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Homemade vanilla extract made it extra yummy - Page 6

post #76 of 121
It will make a huge difference. You will never buy it again. The taste is that different.
post #77 of 121
It sounds like people make pretty large quantities of this, which I'd love to do but I'm worried I wouldn't use it fast enough. How long is it good for?
post #78 of 121
You don't have to make a large quantity. You can make 1 cup. I use 8 beans per cup with Grey Goose vodka. Your results will be reflective of the quality of the ingredients used and the amount of beans used.
post #79 of 121
Right...but if I do have this sitting around for a little while (even if I make just a cup) does anyone know when I should be throwing it out? Or if I give it as a gift, it seems like I should tell them when it expires. Normally I would base shelf life of a product on the ingredient that has the shortest shelf life itself. (ie, milk in american buttercream.) In this case, vodka stays good for...well, a really long time. So it seems that the vanilla beans would be the "rate limiting factor", to borrow a phrase from my chemistry days. I know vanilla beans are pretty useless ("expire") when they dry up but obviously that's no longer an issue when they're in an extract. So I'm not sure how I should gauge the "life expectancy" of homemade vanilla.
post #80 of 121
Right...but if I do have this sitting around for a little while (even if I make just a cup) does anyone know when I should be throwing it out? Or if I give it as a gift, it seems like I should tell them when it expires. Normally I would base shelf life of a product on the ingredient that has the shortest shelf life itself. (ie, milk in american buttercream.) In this case, vodka stays good for...well, a really long time. So it seems that the vanilla beans would be the "rate limiting factor", to borrow a phrase from my chemistry days. I know vanilla beans are pretty useless ("expire") when they dry up but obviously that's no longer an issue when they're in an extract. So I'm not sure how I should gauge the "life expectancy" of homemade vanilla.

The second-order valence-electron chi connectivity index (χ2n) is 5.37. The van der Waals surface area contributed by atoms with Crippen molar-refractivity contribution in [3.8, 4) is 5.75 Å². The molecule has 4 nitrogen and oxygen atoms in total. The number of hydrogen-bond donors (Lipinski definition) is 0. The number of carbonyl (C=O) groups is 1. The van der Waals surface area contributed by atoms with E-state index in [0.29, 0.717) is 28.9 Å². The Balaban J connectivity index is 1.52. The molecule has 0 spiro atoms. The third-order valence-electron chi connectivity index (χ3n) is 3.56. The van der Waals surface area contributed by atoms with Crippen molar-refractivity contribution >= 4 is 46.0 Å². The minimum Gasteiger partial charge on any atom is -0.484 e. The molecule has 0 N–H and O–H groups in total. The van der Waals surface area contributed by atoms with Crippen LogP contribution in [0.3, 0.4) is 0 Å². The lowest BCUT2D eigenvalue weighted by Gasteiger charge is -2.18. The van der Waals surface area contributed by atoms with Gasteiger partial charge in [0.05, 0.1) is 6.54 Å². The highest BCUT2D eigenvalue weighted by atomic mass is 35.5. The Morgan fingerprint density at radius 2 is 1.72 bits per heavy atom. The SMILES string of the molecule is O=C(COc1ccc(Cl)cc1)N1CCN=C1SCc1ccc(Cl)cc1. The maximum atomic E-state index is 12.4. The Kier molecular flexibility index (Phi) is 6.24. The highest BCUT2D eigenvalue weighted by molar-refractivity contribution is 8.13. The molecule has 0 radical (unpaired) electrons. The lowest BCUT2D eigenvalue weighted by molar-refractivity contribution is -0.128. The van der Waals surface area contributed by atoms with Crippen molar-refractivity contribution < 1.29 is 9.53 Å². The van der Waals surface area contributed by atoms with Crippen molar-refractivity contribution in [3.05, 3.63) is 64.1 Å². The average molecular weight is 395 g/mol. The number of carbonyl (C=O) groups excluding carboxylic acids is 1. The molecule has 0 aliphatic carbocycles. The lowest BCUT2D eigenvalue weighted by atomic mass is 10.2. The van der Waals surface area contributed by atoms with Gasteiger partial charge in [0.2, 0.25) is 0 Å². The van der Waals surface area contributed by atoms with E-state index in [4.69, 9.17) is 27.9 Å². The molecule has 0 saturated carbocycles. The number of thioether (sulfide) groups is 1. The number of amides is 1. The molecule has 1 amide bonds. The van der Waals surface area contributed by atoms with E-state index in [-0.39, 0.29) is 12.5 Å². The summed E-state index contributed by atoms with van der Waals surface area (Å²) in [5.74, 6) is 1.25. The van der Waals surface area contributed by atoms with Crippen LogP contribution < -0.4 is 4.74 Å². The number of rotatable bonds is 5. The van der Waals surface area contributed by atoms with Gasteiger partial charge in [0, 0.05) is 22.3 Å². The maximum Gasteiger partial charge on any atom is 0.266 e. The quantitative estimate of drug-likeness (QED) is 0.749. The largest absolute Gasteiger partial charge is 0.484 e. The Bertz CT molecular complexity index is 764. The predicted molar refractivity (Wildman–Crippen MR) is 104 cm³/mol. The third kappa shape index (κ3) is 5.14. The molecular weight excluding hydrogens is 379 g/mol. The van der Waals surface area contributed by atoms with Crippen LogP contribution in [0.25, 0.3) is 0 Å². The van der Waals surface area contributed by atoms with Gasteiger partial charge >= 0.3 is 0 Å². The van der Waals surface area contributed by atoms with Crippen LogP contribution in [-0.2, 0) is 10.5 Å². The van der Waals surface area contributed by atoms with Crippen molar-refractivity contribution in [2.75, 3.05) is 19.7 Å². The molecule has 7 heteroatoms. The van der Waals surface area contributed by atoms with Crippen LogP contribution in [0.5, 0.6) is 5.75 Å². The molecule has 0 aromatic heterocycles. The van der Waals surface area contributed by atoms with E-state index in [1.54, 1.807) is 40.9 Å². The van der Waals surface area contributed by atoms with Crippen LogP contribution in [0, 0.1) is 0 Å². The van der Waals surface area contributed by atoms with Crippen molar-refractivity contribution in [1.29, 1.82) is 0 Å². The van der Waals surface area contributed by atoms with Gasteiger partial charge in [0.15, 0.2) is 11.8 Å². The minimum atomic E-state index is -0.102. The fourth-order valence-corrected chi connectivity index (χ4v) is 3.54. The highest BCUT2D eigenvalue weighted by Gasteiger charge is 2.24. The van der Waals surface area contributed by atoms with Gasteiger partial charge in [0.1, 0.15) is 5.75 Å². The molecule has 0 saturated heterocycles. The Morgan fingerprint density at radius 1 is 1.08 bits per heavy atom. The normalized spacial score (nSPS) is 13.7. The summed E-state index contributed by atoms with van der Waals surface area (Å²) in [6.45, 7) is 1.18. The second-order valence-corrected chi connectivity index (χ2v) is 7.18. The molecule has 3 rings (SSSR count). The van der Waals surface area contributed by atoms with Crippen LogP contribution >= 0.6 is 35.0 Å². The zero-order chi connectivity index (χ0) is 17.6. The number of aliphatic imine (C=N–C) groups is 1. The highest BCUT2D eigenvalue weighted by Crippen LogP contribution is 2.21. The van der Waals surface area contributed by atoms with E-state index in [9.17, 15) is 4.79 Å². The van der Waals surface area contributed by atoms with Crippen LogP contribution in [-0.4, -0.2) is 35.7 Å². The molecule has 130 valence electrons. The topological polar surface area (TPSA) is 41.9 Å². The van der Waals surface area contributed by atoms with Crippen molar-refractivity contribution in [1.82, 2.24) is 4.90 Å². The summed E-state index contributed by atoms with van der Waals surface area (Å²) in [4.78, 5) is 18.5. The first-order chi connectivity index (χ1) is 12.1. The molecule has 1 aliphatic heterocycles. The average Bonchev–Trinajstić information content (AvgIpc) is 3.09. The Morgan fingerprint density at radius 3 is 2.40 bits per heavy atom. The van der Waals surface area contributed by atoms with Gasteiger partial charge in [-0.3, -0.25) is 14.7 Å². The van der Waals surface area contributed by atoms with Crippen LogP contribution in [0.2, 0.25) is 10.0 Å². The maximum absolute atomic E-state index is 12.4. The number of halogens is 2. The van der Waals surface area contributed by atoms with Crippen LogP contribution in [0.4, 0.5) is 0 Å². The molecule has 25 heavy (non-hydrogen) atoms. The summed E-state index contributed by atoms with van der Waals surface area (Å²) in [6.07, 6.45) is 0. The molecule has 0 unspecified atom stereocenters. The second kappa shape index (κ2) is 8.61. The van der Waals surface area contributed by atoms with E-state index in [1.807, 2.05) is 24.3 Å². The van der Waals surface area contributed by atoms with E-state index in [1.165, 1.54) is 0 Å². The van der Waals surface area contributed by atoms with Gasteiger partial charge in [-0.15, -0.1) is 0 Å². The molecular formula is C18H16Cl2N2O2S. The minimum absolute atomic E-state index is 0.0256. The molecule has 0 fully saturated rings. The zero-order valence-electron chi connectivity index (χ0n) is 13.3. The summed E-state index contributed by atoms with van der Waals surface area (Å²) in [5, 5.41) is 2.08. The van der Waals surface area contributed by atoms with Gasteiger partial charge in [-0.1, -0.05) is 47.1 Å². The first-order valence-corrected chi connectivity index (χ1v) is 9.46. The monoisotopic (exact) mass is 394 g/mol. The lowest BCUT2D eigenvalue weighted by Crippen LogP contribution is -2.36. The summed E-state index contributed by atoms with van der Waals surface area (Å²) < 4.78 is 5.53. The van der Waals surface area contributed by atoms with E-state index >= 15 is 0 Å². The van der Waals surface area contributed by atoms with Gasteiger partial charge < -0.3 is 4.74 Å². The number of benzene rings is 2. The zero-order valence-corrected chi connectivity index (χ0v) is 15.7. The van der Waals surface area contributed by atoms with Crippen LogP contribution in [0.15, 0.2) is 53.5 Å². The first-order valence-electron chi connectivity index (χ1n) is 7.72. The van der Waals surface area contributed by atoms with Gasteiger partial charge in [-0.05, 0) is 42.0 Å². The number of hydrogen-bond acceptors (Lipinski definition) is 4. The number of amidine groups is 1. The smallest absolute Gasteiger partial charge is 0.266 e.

post #81 of 121
Quote:
Originally Posted by tarabara

Right...but if I do have this sitting around for a little while (even if I make just a cup) does anyone know when I should be throwing it out? Or if I give it as a gift, it seems like I should tell them when it expires. Normally I would base shelf life of a product on the ingredient that has the shortest shelf life itself. (ie, milk in american buttercream.) In this case, vodka stays good for...well, a really long time. So it seems that the vanilla beans would be the "rate limiting factor", to borrow a phrase from my chemistry days. I know vanilla beans are pretty useless ("expire") when they dry up but obviously that's no longer an issue when they're in an extract. So I'm not sure how I should gauge the "life expectancy" of homemade vanilla.



The sites I came across for these tutorials said to just refill the bottle with vodka as it gets low. It never expires. I personally would replace the beans every 6-12 months.
Started my business legally February 2012! Commercial kitchen and all!
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Started my business legally February 2012! Commercial kitchen and all!
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post #82 of 121
I made my first batch in Jan 11. I started using it in May. It hasn't gotten stronger. I think it is important to srerilize the jar and measuring cup because the impurities are what will ruin it. Alcohol is a preservative. It doesn't go bad any more than drinking alcohol will go bad (the creams do) over time under proper production and storage. I do shake all of my bottles about once a week, plus I cut my beans in half (as well as split them) so that all is submerged most of the time. I don't plan to add to or reuse the beans. I want consistency in flavor and potency. But I have a bakery. Do what you want at home and seewhat works for you.